According to online learning surveys conducted by the Online Learning Consortium, more than 6 million people enrolled in at least one online course in 2010 and that number has been growing exponentially over the years.
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Smart budgeting and careful financial planning can significantly offset the cost of going to school; this directory of affordable colleges is designed to help you in that planning.
Did you know that a state resident can pay less for college if they go to a public school within their state? Spend some time researching programs in your home state for in-state tuition benefits. In addition, many states have “reciprocal agreements” with surrounding states, so look into the region surrounding your home state as well. You may qualify for in-state tuition at public institutions in those states as well.
In addition to in-state tuition breaks, going to school close to home means that you don’t have to pay for room and board, which can be as much as 20 percent of your tuition bill. When you need to carefully consider all the ways in which you can save money, choosing to live at home (if you still live with your family) or to not move (if you are on your own) might make a big difference in the program that you can afford.
Local colleges in your area may also know about additional, alumni-based scholarships designed especially for residents can reduce your overall college expenses. Sometimes, colleges create special programs for residents, like paying for a percentage of their full tuition if they maintain a specific grade point average in high school.
Online education can be a financially viable option for people who want quality education on a budget. Not only do you save on the satellite expenses (books, room and board, travel), but you also get to tailor courses around your schedule. This opens up wider options to take just a few classes at a time, for instance, while you hold a part-time job to fund your schooling.
Online classes can supplement an on-campus education as well. If you are interested in studying a practical discipline that requires laboratory work, you should contact local schools to see if they have hybrid options. In a hybrid program, you can take lab courses on-campus and finish your theoretical coursework through the web. This mixing and matching of learning options is one of the best ways to personalize your learning experience and save a lot of money at the same time. It also allows you to be employed more easily and working may offset the cost of education.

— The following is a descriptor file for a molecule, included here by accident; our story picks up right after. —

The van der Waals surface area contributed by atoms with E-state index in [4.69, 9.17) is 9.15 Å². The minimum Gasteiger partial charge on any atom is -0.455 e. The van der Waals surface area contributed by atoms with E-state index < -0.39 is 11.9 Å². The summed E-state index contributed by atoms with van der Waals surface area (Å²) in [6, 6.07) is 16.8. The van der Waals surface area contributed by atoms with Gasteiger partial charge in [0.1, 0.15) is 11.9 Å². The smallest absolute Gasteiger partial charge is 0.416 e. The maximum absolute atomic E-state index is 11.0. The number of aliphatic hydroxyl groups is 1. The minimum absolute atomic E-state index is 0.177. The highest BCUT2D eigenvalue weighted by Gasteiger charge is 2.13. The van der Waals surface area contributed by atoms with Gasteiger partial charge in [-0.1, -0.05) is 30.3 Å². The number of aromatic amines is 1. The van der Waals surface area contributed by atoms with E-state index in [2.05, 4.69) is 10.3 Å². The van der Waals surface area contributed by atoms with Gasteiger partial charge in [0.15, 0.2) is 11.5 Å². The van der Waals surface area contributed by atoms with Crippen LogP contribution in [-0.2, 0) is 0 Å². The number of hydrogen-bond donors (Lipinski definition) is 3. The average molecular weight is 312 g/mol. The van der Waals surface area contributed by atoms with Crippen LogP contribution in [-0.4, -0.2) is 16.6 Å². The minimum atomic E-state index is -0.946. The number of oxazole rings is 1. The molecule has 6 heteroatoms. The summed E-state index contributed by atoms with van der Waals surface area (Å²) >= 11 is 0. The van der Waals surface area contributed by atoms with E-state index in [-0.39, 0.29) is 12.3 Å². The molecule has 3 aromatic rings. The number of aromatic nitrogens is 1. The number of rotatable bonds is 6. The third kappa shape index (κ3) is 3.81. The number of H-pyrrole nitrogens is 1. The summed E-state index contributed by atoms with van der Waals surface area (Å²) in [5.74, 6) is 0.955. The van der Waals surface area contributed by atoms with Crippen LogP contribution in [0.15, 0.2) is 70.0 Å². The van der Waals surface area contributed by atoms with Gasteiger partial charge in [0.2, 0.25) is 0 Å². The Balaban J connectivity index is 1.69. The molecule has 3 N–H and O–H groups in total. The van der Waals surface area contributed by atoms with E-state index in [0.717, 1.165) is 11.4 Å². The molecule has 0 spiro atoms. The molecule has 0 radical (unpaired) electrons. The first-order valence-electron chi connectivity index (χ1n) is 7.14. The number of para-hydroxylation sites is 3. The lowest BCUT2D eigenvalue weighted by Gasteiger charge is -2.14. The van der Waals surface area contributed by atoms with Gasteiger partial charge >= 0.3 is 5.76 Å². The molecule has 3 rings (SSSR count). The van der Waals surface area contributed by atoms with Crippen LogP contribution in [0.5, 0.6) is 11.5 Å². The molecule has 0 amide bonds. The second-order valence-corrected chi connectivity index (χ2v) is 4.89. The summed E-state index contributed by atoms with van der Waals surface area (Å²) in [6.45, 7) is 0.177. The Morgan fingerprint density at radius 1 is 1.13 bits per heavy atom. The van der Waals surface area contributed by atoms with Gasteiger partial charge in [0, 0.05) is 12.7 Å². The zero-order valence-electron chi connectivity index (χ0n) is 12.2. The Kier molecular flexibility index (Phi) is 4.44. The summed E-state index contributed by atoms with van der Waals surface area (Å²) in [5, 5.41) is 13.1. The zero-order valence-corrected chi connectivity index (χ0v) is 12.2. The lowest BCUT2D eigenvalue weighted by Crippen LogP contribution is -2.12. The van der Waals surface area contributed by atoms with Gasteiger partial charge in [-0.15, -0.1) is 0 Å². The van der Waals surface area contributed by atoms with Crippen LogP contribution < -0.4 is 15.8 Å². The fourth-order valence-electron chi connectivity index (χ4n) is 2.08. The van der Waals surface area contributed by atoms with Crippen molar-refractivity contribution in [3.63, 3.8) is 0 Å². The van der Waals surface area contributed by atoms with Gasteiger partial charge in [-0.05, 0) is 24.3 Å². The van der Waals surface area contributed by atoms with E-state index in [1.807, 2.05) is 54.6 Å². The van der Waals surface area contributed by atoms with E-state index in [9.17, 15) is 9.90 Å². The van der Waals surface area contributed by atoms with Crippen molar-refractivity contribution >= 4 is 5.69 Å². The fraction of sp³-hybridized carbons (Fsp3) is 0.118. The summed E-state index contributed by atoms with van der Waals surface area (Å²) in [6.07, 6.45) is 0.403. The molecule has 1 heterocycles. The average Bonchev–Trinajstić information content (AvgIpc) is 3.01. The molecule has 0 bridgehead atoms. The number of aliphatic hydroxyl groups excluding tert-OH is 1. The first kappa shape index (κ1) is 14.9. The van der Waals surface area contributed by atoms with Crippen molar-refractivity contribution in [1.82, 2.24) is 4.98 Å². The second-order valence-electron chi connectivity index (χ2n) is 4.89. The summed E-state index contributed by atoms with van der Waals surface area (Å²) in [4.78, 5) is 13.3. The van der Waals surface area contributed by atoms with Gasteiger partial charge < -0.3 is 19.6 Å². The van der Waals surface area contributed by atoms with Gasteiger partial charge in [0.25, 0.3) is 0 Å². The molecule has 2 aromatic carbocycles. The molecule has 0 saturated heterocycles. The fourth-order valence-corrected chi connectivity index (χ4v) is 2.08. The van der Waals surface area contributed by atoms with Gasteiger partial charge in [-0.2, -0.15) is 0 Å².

Any institution that attempts to offer you a degree for free, or at a suspiciously low rate, should be handled with caution. Online schools should be held to the same standards and scrutiny that you would apply to a traditional school search.
If you take the time to do your homework carefully, you can significantly reduce the cost of college. You may need to choose to take a little longer to complete your degree, take courses at more than one institution, take combination of online and in-person courses, or scour local, national and international resources for scholarships, but you can find ways to make pursuing a degree very affordable. Choosing to not develop a large amount of student loan debt is very wise and will allow you, once you graduate, to choose jobs based on what you want to do vs. paying off a high debt.
Be sure to carefully research faculty credentials, institutional and programmatic accreditation. Spending one to seven years in a program, only to discover that your chosen profession will not accept your credentials, could mean a devasting blow to your future. The Accreditation Guide explains the difference between types of accreditation and where you should check that information.